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Bleznak v. Township of Evesham

August 16, 1979

DONALD A. BLEZNAK, S. DAVID BRANDT AND GOLDEN LAND CO., A PARTNERSHIP, PLAINTIFFS,
v.
TOWNSHIP OF EVESHAM, A BODY POLITIC, DEFENDANT



Haines, J.s.c.

Haines

Plaintiffs own 12.6 acres of land with a nursery school building constructed thereon in Evesham Township, Burlington County, New Jersey. They were granted a preliminary site plan approval for their nursery school use on August 17, 1978. Final approval was obtained on August 23, 1978. The findings of fact and conclusions of law incorporated in the resolution of preliminary approval provided:

The subject area is zoned GB; the Board finds that the intended use for the existing 2 1/2 story building is of the same general character as the uses allowed in said zone within the meaning of Code Section 160-27G. The Board further finds that the entire 12.6 acre area may be allotted to the proposed site in satisfaction of the one-acre minimum requirement of Code Section 160.28A.

At the time plaintiffs were granted their approvals their property was situate in the general business zone as established by the zoning ordinance. In January 1979 that ordinance was amended and plaintiff's property became a part of the R-1 Residential District of the township. Defendant takes the position that its revised ordinance controls the use of plaintiffs' property; that their nursery school undertaking may continue as a nonconforming use, but may not be expanded or otherwise changed except in conformity with the residential provisions of the ordinance. Plaintiffs argue to the contrary. They contend that the use for which they obtained approvals is protected as to their entire 12.6-acre site for a period of two years under N.J.S.A. 40:55D-49 and 52 which provide:

Preliminary approval of a * * * site plan * * * shall * * * confer upon the applicant the following rights for a 3-year period from the date of the preliminary approval:

(a) [t]hat the general terms and conditions on which preliminary approval was granted shall not be changed, including but not limited to use requirements * * except that nothing herein shall be construed to prevent the municipality from modifying by ordinance such general terms and conditions of preliminary approval as relate to public health and safety. * * * [ N.J.S.A. 40:55D-49]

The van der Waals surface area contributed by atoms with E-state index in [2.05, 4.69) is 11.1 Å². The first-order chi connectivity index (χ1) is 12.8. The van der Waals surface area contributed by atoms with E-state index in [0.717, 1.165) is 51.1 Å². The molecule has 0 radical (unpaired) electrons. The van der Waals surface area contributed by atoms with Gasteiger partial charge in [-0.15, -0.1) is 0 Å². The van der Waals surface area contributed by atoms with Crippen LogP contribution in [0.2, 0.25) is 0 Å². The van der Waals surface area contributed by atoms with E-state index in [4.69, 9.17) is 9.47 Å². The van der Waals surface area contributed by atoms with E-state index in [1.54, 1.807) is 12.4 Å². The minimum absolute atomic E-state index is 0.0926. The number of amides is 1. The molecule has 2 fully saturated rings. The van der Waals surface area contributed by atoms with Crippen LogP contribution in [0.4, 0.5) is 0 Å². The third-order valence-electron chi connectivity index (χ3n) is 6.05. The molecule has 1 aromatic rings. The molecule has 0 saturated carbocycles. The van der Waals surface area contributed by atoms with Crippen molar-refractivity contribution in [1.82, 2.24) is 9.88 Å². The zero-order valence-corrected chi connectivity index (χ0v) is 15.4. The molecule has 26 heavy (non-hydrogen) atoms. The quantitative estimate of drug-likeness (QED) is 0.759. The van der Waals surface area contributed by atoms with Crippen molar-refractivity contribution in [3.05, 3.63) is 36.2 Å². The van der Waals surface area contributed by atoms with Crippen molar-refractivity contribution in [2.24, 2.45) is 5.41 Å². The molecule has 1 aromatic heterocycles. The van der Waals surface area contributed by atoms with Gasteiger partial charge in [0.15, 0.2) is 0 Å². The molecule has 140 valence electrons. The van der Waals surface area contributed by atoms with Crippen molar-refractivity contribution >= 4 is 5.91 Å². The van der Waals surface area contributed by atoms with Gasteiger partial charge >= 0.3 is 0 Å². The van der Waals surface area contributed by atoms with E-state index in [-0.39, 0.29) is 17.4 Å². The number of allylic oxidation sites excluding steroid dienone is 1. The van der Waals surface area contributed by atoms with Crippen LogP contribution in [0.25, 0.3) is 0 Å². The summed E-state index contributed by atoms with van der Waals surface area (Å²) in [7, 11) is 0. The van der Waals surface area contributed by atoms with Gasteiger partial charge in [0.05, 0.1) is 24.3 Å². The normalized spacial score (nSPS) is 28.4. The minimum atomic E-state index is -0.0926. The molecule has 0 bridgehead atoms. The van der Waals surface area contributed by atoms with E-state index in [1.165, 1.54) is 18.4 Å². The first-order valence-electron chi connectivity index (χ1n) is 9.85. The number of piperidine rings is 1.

The zoning requirements applicable to the preliminary approval first granted * * * shall not be changed for a period of 2 years after the date of final approval. * * * Notwithstanding any other provisions of this act, the granting of final approval terminates the time period of preliminary approval. [ N.J.S.A. 40:55D-52]

The statutory permission to modify conditions of preliminary approval relating to public health and safety is of no moment here. Nothing before me indicates any modification for such purposes. Were that so, it would not matter: plaintiffs have received final approval and the statute permits modification of terms and conditions only with respect to preliminary approval.

Defendants are distressed by the prospect of unlimited extension of the statutory time periods. They point to the possibility that plaintiffs will expand their facility during the next two

years and make application within that time for a new preliminary site plan approval, in which event they would be protected for three years with respect to any approval granted, and for two additional years from the date they receive final approval -- a possible extension of use approval for five years, a cycle which could be repeated indefinitely. The concern is imaginative but not improbable. Nevertheless, it appears to be precisely what the Legislature intended when it established lasting qualities for site plan approvals. The language of the statute is not ambiguous; it uses words with ordinary meaning entitled to ordinary interpretation. Fahey v. Jersey City , 52 N.J. 103, 107 (1968); Springfield Tp. v. Union Cty. Park Comm'n , 163 N.J. Super. 332 (Law Div.1978). Those words provide the protection which plaintiffs claim.

Any entrepreneur commencing a new venture, as here, embarks upon an uncertain journey. He cannot know whether he will succeed or fail and, if he succeeds, whether his building and other improvements will require changes in order to accommodate growth and other unforeseeable future events. If he is obliged to proceed with the knowledge that his future plans may be frustrated through zoning changes, he may well decide not to proceed at all since success will carry the seed of its own defeat. The ...


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